Community Development Block Grant
Chicago, IL - Mayor Richard M. Daley
Wheatland Tube Company
The Wheatland Tube Company manufacturing mill which operates at 2300 West 47th Street is a Chicago - and a CDBG - success story.
When the CDBG program was created 25 years ago, South Western Avenue between 39th Street and 55th Street was a booming industrial strip where thousands of workers were employed. Since then, however, many of the industries and the jobs they offered have left the area. Jones and Laughlin Steel Corporation is an example: When it moved out, its warehouse property was dormant for many years. In the early 1980s, another heavy industry moved onto the property but failed in a relatively short time. A few years later, an auto and truck parts company took over the property but was bankrupt in about a year. At this point, the blighted and contaminated property - described by the director of the Back of the Yards Neighborhood Council as the worst he had ever seen - appeared doomed. What was once a booming area was now occupied by a furniture outlet, a flea market and a children's play fair.
In 1996, the Wheatland Tube Company wanted to expand and was planning to move its tubular products manufacturing operation from Chicago to Little Rock where it had another plant in operation. Through contacts with the Neighborhood Council, Wheatland determined that the property on West 47th Street - close to its plant on South Western Avenue and located in an Empowerment Zone and State Enterprise Zone - had the crane capacity and size needed for their expanded operation, but also determined that the cost of the environmental and general clean-up of the property, coupled with the cost of the new machinery and equipment they would have to purchase, made the move there nearly impossible.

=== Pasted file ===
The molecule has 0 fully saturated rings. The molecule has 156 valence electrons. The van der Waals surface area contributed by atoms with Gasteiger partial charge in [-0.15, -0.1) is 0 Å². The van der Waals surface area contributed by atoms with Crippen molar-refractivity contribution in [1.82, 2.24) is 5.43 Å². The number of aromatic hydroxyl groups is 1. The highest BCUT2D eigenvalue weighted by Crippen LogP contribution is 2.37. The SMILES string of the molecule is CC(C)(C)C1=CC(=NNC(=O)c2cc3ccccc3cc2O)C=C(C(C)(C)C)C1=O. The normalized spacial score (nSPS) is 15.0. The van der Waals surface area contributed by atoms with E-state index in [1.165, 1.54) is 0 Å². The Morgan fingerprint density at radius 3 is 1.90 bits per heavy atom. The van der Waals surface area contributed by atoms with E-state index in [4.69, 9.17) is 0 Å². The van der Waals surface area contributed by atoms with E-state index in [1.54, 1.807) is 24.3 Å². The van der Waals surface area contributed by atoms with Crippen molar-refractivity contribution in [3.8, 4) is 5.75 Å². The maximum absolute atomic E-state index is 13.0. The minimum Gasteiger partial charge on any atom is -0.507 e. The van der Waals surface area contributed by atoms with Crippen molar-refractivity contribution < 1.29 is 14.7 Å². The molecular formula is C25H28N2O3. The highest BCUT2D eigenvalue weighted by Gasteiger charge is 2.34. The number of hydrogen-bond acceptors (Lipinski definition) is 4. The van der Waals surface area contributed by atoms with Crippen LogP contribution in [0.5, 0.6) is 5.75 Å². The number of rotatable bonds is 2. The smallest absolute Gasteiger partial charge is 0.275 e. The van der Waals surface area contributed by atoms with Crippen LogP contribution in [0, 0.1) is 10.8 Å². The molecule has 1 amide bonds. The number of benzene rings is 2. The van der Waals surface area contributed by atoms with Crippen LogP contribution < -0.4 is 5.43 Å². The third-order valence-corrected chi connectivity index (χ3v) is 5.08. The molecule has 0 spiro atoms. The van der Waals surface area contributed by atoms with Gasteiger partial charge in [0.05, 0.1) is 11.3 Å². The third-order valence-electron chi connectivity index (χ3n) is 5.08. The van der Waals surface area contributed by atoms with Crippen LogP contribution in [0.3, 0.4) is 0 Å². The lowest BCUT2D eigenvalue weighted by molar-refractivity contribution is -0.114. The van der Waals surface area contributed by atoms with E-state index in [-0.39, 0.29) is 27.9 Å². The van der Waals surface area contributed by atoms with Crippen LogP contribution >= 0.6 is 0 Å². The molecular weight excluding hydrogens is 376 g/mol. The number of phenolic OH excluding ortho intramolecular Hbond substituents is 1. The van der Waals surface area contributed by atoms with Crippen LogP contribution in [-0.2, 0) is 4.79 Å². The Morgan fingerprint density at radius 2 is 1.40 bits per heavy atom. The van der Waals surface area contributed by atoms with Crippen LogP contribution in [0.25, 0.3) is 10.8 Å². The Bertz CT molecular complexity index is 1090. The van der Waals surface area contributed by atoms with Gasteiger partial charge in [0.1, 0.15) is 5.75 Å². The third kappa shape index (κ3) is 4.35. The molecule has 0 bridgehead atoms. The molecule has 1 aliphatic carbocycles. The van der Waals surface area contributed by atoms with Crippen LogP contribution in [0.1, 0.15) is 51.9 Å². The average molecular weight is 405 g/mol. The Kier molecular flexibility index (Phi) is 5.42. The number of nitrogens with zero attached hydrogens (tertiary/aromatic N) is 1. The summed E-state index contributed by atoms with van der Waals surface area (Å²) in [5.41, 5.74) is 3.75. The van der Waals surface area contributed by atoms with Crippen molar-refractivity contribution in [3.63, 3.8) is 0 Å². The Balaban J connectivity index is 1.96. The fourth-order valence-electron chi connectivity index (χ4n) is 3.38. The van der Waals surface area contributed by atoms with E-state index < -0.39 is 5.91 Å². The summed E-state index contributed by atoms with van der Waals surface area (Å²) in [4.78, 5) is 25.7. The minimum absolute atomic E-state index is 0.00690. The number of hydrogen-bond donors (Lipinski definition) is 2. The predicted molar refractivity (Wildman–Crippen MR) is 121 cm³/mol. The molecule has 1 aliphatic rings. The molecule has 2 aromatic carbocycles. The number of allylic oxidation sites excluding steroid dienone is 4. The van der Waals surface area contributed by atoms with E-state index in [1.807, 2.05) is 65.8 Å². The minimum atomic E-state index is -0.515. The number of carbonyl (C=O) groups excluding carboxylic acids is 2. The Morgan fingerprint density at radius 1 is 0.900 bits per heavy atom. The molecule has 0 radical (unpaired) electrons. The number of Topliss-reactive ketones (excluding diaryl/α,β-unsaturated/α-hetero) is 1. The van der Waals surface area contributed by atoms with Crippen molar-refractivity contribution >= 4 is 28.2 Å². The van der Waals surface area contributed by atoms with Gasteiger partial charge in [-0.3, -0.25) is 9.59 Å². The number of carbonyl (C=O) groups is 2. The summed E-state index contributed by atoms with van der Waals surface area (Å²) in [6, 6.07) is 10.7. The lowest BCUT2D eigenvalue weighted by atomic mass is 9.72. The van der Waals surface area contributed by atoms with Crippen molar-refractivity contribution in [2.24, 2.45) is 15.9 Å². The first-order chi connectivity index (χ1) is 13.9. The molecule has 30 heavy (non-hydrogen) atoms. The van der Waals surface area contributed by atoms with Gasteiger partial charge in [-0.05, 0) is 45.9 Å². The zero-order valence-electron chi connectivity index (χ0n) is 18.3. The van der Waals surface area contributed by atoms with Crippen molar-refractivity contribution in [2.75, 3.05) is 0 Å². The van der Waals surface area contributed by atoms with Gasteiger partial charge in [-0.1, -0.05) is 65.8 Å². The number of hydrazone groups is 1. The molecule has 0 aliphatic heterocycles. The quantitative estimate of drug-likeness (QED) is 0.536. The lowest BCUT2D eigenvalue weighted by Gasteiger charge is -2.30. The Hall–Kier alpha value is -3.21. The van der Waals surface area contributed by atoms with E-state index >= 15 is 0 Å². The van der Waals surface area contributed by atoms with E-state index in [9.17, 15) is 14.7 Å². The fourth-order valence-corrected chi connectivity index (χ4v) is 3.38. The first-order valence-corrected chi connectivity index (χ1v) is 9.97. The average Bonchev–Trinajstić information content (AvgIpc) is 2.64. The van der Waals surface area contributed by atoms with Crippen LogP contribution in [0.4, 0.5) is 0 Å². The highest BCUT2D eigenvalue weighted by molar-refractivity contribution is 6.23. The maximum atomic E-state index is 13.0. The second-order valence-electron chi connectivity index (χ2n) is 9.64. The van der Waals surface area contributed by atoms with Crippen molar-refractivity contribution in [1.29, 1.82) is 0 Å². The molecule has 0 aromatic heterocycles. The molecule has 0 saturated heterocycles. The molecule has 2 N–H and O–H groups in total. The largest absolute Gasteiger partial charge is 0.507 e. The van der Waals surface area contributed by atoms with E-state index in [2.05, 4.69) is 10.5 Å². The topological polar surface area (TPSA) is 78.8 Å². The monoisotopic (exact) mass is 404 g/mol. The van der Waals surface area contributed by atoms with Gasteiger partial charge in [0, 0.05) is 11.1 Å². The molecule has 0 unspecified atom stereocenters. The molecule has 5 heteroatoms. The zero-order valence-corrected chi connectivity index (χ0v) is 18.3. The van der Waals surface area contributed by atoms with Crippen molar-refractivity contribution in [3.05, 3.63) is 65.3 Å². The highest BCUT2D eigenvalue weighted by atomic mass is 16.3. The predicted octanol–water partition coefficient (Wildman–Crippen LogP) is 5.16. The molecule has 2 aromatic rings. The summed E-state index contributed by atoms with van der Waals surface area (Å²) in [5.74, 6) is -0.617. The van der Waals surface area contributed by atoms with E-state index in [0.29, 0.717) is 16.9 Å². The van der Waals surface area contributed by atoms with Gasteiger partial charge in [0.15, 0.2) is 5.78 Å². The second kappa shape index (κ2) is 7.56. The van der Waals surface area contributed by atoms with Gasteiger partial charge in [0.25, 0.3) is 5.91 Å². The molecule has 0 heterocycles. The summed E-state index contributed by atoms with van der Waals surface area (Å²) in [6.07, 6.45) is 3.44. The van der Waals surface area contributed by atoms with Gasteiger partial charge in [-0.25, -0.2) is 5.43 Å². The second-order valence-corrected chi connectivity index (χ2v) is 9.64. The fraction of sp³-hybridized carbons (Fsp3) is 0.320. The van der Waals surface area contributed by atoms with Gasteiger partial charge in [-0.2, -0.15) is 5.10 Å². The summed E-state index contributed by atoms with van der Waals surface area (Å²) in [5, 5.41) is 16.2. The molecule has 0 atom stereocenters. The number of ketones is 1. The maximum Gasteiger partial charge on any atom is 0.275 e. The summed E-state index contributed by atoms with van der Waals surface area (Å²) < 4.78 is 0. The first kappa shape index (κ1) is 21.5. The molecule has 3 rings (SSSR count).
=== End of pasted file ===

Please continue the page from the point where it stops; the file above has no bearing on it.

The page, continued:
At this point, the City was able to provide the only incentive that would make the Wheatland deal work: A $12 million CD Float Loan, secured by a letter of credit from Northern Trust Bank, to cover site acquisition and preparation, construction of a new mill, renovation of an existing 360,000-square-foot warehouse, purchase of machinery and equipment, and soft costs and contingencies. By capturing the Wheatland mill, which became operational in 1997, the City retained about 140 mill employees and added about 25 new ones. The Neighborhood Council estimates that the deal also helped protect an estimated 900 service jobs supported by Wheatland.
Contact: Meredith O'Connor, Assistant Commissioner, Department of Planning and Development, (312) 744-0109
The United States Conference of Mayors
J. Thomas Cochran, Executive Director
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